Jane and I ran our Keeping up to date workshop for acdemic staff a couple of weeks ago and were exploring vaious tools to fill the gap Google Reader will leave. We surveyed library and CLT staff beforehand to get a picture of tools being used. We tried out several, all of which are offering easy ways to import Google Reader feeds.
The class went well with lots of discussion. None of the attendees had set up feeds so were able to try out those that suited their piurpose and access route (PC/tablet/smartphone). Netvibes for those on PCs and Feedly for tablets were used as starting points. The session was very lively with staff evaluating the tools as they set them. Bringing their own devices enhanced the workshop as it enabled evaluation of the tools and whether fit for purpose and device of choice.
Search alerts and search feeds from resources such as Summon, Business Source Complete, IBSS, Scopus etc. are not possible to set up from all of the services – we found The Old Reader and Netvibes best for these.
I am finding that I am using more than one feed reader currently depending on the content that I am keeping up with – Flipboard and Feedly on my tablet but The Old Reader on PC particularly for database search alerts. I have yet to see if one takes over and becomes the norm. The latest slides and workbook are in the Moodle Digital Literacy programme.
Popular tools were:
Feedly – requires a browser plug in, easy to transfer feeds from Google Reader; app for Android or iPad/iPhone user friendly; web version also good for organising and viewing feeds. It is possible to add content through the app version as well as on the web version.
Netvibes – this was tried by a few including myself. Enables a choice fo display formats for feeds. It is easy to add new feeds and also pre-formatted feeds or widgets e.g. newspapers, news sites. You can have anumber of tabs which work like the folders in Google Reader. There is no app but it views well on an iPad.
The Old Reader – I had read about this one but only tried it on the day of the wrokshop but I actually find this one very comfortable probably because I think that it is the most like Google Reader to manage. There is no app for tablets or mobiles.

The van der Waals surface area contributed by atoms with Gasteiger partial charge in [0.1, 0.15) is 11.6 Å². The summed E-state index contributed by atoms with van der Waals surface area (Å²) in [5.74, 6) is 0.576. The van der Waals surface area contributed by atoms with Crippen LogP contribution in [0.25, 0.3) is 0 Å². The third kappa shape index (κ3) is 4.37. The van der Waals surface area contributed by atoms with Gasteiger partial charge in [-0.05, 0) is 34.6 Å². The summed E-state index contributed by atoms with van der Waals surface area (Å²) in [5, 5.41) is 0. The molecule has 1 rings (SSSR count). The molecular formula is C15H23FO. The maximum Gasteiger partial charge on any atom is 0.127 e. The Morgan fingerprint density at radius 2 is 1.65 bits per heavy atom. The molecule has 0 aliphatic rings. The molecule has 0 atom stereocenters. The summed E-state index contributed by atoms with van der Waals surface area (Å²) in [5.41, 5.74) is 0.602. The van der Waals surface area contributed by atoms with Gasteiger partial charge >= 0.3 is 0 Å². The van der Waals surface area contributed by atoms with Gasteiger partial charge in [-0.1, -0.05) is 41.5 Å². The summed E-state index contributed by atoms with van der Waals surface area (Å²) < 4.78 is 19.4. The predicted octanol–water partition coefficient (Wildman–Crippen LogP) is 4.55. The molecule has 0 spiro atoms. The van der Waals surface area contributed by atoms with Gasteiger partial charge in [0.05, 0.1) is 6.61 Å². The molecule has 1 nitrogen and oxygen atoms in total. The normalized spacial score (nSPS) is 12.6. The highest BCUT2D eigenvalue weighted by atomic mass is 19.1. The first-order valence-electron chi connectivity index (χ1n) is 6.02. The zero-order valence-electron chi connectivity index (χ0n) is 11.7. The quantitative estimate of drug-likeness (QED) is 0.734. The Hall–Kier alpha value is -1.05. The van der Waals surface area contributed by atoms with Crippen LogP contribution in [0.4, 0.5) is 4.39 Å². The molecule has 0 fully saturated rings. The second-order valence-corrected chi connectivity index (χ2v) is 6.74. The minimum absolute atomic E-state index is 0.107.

Flipboard – I and several others are using this. I have been using it on an iPad. It is very visual and like a magazine. Feeds from Google Reader can be imported as can Twitter and any other blog or news site. Images of websitess or videos mentioned on Twitter etc. are displayed. It is easy to share and tweet any items of interest to others.
Zite – looks to have a good looking app. “It looks at your various social media profiles and presents a magazine style layout (like Flipboard) that consists of interesting articles that aren’t necessarily in your twitter/Google reader feeds. It learns quickly.”
Newsblur – I used this for a few weeks on both PC and tablet. It works for feeds of all types including databases search feeds. I prefer the interfaces of The Old Reader, Feedly and Flipboard.
Twitter – some are using Twitter as the main tool for keeping up to date, however others prefer feed readers to enable them to read in their own time rather than having to constantly monitor Twitter to spot items.
Google Alerts – some are using these extensively to see mentions of certain terms – I have one for “information literacy” which brings to attention items not necessariy picked up through other feeds.
If you write blogs using Blogger and WordPress then you can subscribe / follow other blogs using the ‘Blogs I follow’ features.
Tools not tried – Google Currents, Google + communities, YouTube subscriptions, Reddit (video about what it is), Firefox plugins Brief and Bamboo.
Thanks to everyone who sent their comments to us. There is definitely scope for sharing of practice and tips amongst us.